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I am trying to build small functions to simulate Class related functionalities (ok, I know about frameworks).

In the following example, the code almost work, it fails on deep cloning, somehow the Test.options.* fails to clone/copy, in all created objects options.* is the same reference, any idea what I have been doing wrong?

//* class lib *//
function clone(o) {
    var tmp = new o.constructor();
    tmp.__proto__ = o;
    return tmp;
};
var Class = function(o) {
    var tmp = new Function();
    tmp.prototype = clone(o);
    return tmp;
};
//*/

//* object schema *//
var Test = new Class({
    deep: "yes",
    options: {
        inside: true
    }
});
//*/

//* object Test 1 *//
var t1 = new Test();
console.log(t1.deep); // "yes"
t1.deep = "no";
console.log(t1.deep); // "no"
console.log(t1.options.inside); // true
t1.options.inside = false;
console.log(t1.options.inside); // false
//*/

//* object Test 2 *//
var t2 = new Test();
console.log(t2.deep); // "yes"
console.log(t2.options.inside); // should be true but I get false
share|improve this question

Like this?

http://overset.org/2007/07/11/javascript-recursive-object-copy-deep-object-copy-pass-by-value/

As noted there, if you're using jQuery, you already have this functionality:

http://docs.jquery.com/Utilities/jQuery.extend

share|improve this answer
1  
You can even use the jQuery extend function by just pulling it out of jQuery. It only makes a reference to two, very small other functions in jQuery. Then you could do obj_new = extend({}, obj_old) - and the jQuery extend function is sure to be crossbrowser. – Alex Sexton Oct 26 '09 at 22:38
    
Don't you need to run a deep extend? A deep clone should be the equivalent to running 'new' on the object. A completely new instance with no shared children. – Evan Plaice May 4 '12 at 8:06

I know this is not a complete answer but consider that proto is only available in mozilla engines (I am assuming you are using Rhino here).

Logically your clone is actually wrong. You are not understanding prototypes here.

A prototype is an object to look up a property in if the parent of the prototype does not contain it (think about it that way). Which means that the following code IS true in your clone structure.

var t1 = new Test(); // test object created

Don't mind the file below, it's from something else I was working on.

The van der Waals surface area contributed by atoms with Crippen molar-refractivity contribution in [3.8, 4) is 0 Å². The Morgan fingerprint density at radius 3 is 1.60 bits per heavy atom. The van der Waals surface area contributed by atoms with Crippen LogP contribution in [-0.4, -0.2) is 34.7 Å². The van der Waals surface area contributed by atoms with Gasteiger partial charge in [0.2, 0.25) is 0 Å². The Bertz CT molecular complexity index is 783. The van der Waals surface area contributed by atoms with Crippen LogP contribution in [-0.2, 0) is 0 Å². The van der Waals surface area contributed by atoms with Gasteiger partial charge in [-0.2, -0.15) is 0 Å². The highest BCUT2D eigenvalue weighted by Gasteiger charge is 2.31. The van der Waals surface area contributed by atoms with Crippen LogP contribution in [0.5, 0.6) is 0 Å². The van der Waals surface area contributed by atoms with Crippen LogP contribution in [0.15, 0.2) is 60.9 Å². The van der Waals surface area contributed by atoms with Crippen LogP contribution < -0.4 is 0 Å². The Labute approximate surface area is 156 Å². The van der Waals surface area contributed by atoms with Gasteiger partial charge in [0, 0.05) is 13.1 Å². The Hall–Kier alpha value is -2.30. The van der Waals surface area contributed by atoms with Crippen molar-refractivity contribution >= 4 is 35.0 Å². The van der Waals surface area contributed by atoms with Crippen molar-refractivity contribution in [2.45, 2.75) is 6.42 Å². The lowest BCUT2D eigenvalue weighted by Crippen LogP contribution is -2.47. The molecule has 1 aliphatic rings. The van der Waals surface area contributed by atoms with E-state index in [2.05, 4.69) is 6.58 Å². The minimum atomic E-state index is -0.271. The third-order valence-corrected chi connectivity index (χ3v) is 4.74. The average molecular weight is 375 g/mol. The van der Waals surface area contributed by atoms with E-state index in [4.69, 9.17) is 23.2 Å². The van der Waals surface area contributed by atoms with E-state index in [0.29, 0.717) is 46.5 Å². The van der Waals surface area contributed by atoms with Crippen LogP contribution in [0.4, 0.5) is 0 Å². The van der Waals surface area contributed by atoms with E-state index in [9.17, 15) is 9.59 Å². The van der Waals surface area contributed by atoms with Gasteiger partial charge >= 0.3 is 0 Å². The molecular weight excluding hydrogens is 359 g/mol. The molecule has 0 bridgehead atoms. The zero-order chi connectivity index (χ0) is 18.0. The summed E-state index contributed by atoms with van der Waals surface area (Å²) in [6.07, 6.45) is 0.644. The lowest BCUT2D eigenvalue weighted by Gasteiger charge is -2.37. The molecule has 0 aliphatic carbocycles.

var t2 = new Test(); // test object 2 created
t1.options.inside = false;
t2.options.inside; // false
t1.options.inside = true;
t1.options = { inside: false };
t1.options.inside; // false
t2.options.inside; // true

This is because options is a shared reference in the prototype. Prototype never clones, it only allows your object to define a property, and thus HIDING the prototype's value.

A true clone will do something like

for(var i in o) {
    clone[i] = clone(o[i]); // deep cloning here
    clone[i] = o[i]; // shallow cloning
}

This is of course simplified because there are issues with cloning dates, strings, etc. In general cloning is not a simple task.

Check out http://javascript.crockford.com/ it covers lots of object creation mechanisms and describes prototypes well.

share|improve this answer
    
thank you based on your comment I have enhanced clone function to <code> function clone(o) { if (o == null || typeof o != "object") { return o; } var tmp = new o.constructor(); for (var key in o) { tmp[key] = clone(o[key]); } return tmp; }; </code> it still doesn't work, but I got something interesting with this code, if I do <code> var t1 = clone(new Test()); </code> instead of <code> var t1 = new Test(); </code> it will works, but I don't want to wrap my code like that – netdur Oct 27 '09 at 0:23
    
sorry about that, I don't know how to format the text – netdur Oct 27 '09 at 0:23
    
In comments you can format code by surrounding it with the back ` (backtick) character. It works in questions/answers too. – Matthew Crumley Oct 27 '09 at 0:37
    
constructor is also not standard/cross-browser. And it also doesn't do what you think, and should be avoided at all times. – bobince Oct 27 '09 at 2:52
    
@bobince, how is constructor not cross-browser? Never had a problem with it. I always use it when calling my parent's constructor. You may be referring to the fact that many home-brewed class systems forget to correctly reset the constructor after chaining the prototype js-bits.blogspot.com/2010/08/… – Juan Mendes Feb 16 '11 at 18:04

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